In 2007, nearly two million children in the United States had at least one parent serving in the military. Military families and children, in particular, suffer from mental health problems related to long deployments.
A new study from researchers at the University of Washington (UW) concludes that parental military deployment is associated with impaired well-being among adolescents, especially adolescent boys. The study, "Adolescent well-being in Washington state military families," was published online in the American Journal of Public Health.
Lead author Sarah C. Reed, who has a master's degree from the UW School of Public Health, said the findings show that it is time to focus more on the children that are left behind in times of war. "There is a lot of research about veterans and active-duty soldiers, and how they cope or struggle when they return from a deployment," said Reed. "Those studies hit the tip of the iceberg of how families are coping and how their children are doing."
Adolescents are uniquely vulnerable to adverse health effects from parental military deployment. Healthy development, including identifying a sense of self and separation from family, can be interrupted during parents' active military service.
Media exposure and the developmental ability to understand the consequences of war may further disrupt adolescents' adjustment and coping. Teens may also have additional responsibilities at home after a parent's deployment, researchers said.
UW researchers used data from the Washington state 2008 Healthy Youth Survey, administered to more than 10,000 adolescents in 8th, 10th- and 12th grade classrooms. Female 8th graders with parents deployed to combat appear to be at risk of depression and thoughts of suicide, while male counterparts in all grades are at increased risk of impaired well-being in all of the areas examined (low quality of life, binge drinking, drug use and low academic achievement).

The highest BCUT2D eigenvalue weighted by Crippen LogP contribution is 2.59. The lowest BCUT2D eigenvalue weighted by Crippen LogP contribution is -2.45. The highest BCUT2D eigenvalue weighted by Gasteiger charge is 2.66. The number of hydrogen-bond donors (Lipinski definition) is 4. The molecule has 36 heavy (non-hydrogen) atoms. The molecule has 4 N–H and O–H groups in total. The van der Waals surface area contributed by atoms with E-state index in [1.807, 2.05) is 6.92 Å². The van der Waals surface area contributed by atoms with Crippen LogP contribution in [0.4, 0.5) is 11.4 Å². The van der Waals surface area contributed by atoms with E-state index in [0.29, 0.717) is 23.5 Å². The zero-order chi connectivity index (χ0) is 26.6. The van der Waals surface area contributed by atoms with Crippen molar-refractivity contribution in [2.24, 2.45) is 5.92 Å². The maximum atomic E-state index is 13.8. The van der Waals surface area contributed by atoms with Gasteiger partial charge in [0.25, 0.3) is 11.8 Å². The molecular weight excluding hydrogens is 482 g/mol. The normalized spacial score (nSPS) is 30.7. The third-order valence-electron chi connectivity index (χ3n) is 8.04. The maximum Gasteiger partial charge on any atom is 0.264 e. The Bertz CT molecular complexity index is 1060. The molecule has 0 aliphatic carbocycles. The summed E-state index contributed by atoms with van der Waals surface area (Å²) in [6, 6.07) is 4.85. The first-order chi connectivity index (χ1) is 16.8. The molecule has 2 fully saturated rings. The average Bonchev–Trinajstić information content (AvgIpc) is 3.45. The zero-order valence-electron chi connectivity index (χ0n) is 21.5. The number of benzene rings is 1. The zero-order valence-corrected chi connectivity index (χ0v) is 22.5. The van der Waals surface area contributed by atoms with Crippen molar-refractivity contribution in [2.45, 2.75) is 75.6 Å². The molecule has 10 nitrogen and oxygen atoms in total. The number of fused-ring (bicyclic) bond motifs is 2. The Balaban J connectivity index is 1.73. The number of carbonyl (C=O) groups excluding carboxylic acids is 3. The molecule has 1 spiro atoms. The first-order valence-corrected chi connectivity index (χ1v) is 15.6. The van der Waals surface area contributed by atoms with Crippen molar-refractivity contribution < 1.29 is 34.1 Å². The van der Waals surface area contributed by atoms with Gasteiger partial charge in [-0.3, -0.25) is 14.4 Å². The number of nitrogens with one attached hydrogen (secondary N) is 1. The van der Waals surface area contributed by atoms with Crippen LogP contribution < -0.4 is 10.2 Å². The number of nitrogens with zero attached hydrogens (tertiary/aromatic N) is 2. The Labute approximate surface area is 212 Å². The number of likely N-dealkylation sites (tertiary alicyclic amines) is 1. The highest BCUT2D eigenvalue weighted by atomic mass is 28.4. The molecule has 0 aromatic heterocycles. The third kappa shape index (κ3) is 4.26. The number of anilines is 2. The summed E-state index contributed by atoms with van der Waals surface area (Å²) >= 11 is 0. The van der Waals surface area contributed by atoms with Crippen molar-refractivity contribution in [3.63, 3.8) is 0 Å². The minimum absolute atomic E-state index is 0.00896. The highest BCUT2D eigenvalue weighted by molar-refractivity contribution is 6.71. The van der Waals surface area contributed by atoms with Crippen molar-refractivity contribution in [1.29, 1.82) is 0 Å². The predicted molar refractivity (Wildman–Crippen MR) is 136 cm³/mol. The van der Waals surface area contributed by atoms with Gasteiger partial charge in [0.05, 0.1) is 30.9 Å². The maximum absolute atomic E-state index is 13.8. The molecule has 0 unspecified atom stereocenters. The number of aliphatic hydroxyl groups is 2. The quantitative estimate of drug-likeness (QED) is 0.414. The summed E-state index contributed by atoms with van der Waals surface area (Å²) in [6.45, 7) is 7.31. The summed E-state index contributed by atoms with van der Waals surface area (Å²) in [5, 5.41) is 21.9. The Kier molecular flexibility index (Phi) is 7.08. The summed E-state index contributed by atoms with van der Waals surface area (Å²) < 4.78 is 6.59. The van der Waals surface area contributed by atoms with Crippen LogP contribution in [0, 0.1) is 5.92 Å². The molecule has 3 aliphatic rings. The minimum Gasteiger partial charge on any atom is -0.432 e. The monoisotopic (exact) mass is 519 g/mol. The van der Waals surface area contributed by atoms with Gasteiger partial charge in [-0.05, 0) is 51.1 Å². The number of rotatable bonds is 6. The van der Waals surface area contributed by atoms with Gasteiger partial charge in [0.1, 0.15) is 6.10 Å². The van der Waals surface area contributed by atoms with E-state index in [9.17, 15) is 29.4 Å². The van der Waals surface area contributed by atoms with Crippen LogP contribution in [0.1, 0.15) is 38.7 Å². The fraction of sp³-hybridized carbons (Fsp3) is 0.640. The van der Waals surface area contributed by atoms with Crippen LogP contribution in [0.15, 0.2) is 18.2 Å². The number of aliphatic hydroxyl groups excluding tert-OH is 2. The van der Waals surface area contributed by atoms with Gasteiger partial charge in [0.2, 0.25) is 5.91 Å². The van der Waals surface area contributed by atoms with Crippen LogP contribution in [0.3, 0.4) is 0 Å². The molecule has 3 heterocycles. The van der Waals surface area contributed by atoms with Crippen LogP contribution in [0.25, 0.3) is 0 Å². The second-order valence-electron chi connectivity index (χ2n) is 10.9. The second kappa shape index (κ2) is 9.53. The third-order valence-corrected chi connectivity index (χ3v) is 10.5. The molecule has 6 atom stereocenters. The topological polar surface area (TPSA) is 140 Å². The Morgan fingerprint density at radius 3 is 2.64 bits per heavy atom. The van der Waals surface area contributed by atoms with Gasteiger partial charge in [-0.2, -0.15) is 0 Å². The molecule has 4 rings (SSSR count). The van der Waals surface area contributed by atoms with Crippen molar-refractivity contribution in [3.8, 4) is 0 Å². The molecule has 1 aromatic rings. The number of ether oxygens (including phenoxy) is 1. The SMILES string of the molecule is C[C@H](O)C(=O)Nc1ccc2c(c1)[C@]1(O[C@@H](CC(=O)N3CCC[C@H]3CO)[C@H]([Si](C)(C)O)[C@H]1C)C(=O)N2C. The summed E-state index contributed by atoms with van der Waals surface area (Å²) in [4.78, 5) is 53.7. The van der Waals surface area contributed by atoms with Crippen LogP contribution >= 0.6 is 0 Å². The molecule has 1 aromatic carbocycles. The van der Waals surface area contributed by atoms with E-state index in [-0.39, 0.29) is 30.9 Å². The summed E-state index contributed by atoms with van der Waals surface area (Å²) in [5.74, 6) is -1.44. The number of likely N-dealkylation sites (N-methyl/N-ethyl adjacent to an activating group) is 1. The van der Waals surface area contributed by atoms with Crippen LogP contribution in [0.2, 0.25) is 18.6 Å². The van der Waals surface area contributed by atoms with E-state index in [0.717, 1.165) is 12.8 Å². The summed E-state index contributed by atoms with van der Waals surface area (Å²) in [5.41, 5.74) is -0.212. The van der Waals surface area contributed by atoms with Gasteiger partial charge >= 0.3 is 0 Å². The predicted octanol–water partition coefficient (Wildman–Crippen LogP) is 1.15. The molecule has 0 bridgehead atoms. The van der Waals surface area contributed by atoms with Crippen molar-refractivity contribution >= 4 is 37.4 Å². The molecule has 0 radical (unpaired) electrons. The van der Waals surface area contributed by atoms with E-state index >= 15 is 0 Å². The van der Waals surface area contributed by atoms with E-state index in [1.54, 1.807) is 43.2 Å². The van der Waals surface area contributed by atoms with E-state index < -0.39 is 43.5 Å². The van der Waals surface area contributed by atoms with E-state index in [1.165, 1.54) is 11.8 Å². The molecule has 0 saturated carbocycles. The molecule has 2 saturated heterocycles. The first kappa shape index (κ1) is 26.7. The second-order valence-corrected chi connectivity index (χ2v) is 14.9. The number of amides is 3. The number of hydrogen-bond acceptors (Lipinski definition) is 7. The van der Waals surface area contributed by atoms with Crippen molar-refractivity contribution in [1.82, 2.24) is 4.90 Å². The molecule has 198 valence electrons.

National research organizations, including RAND Health and the RAND National Security Research Division, have studied what's known as the "invisible wounds" of war. But Reed and her team said existing research is not enough. "We have to figure out more of what's going on within families and with children, and what's going to be helpful to mitigate the difficult things—including risky behaviors by adolescents—that are happening in families," she said.
Reed said that implementing or strengthening school-based programs that target affected adolescents would be a good starting point. Research and support programs also need to be beefed up, based on the research team's analysis. "There seem to be a lot of programs available but they are scattered and hard to navigate," said Reed. "In Washington state, schools have support programs, but they appear to be disconnected. There's a lot of energy in terms of people who would like to help, but a more cohesive effort in reaching out to adolescents and providing services is important."
Reed and her team are working on a follow-up study, analyzing parental military service and adolescent behaviors of school-based physical fighting, weapon carrying and gang membership.